Encephalocele ( sometimes known by the Latin name cranium bifidum), is a neural tube defect characterized by sac-like protrusions of the brain and the membranes that cover it through openings in the skull. These defects are caused by failure of the neural tube to close completely during fetal development. Encephaloceles cause a groove down the middle of the skull, or between the forehead and nose, or on the back side of the skull. The severity of encephalocele varies, depending on its location.


Encephaloceles are often accompanied by craniofacial abnormalities or other brain malformations. Symptoms may include neurologic problems, hydrocephalus (cerebrospinal fluid accumulated in the brain),spastic quadriplegia (paralysis of the limbs), microcephaly (an abnormally small head), ataxia (uncoordinated muscle movement), developmental delay, vision problems, mental and growth retardation, and seizures.


Although the exact cause is unknown, encephaloceles are caused by failure of the neural tube to close completely during fetal development. Research has indicated that teratogens (substances known to cause birth defects), trypan blue (a stain used to color dead tissues or cells blue), and arsenic may damage the developing fetus and cause encephaloceles.

Proper levels of folic acid have been shown to help prevent such defects when taken before pregnancy, and early in pregnancy


It is recommended that women who may become pregnant take 400 micrograms of folic acid daily.


Usually encephaloceles are noticeable deformities and are diagnosed immediately after birth, but a small encephalocele in the nasal or forehead region can go undetected. Various physical and mental developmental delays can indicate the presence of encephaloceles.


Encephaloceles of the face are generally classified as nasofrontal, nasoethmoidal, or naso-orbital, however, there can be some overlap in the type of encephalocele. They can also appear along any part of the cranial vault as they result from abnormal closure of cranial bones, the most common location for enncephaloceles is the occipital region. If the bulging portion contains only cerebrospinal fluid and the overlaying membrane, it may be called a meningocele. If brain tissue is present, it may be referred to as a meningoencephalocele.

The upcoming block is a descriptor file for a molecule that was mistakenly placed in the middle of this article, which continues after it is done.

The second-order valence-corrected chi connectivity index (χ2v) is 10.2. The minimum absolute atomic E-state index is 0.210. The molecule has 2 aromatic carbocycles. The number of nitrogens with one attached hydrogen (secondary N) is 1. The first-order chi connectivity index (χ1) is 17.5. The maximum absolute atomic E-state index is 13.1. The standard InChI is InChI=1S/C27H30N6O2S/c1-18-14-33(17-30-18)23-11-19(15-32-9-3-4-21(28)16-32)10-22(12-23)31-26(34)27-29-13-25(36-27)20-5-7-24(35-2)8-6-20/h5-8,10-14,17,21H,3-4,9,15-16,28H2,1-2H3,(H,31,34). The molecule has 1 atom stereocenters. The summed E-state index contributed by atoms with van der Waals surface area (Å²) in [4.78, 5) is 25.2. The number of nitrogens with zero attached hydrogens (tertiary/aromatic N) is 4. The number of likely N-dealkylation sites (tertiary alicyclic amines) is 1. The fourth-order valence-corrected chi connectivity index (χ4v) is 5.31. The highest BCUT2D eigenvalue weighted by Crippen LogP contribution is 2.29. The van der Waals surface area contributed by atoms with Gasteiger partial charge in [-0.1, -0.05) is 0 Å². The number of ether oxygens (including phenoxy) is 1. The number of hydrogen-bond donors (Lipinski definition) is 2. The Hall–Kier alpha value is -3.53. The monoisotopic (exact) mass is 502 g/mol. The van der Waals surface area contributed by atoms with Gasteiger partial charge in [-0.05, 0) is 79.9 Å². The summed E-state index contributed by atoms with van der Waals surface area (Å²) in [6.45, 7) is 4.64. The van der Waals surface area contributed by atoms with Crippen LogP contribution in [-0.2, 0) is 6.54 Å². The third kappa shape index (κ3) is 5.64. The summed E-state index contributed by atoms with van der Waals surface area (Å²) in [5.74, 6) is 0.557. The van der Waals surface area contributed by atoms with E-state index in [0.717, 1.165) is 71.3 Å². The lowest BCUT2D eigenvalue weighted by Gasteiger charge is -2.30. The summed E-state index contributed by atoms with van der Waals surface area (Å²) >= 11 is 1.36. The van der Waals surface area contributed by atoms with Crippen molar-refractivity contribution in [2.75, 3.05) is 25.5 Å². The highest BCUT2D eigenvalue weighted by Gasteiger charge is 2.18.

The prognosis for individuals with encephaloceles varies depending on the type of brain tissue involved, the location of the sacs, and the accompanying brain malformations.


Currently, the only effective treatment for encephaloceles is reparative surgery, generally performed during infancy. The extent to which it can be corrected depends on the location and size of the encephaloceles; however, large protrusions can be removed without causing major disability. Surgery repositions the bulging area back into the skull, removes the protrusions, and corrects the deformities, typically relieving pressure that can delay normal brain development. Occasionally, shunts are placed to drain excess cerebrospinal fluid from the brain.

The goals of treatment include:

  • closure of open skin defects to prevent infection and desiccation of brain tissue
  • removal of nonfunctional extracranial cerebral tissue with water-tight closure of the dura
  • total craniofacial reconstruction with particular emphasis on avoiding the long-nose deformity (nasal elongation that results from depression of the cribiform plate and nasal placode). Without proper management, the long-nose deformity can be more obvious after repair.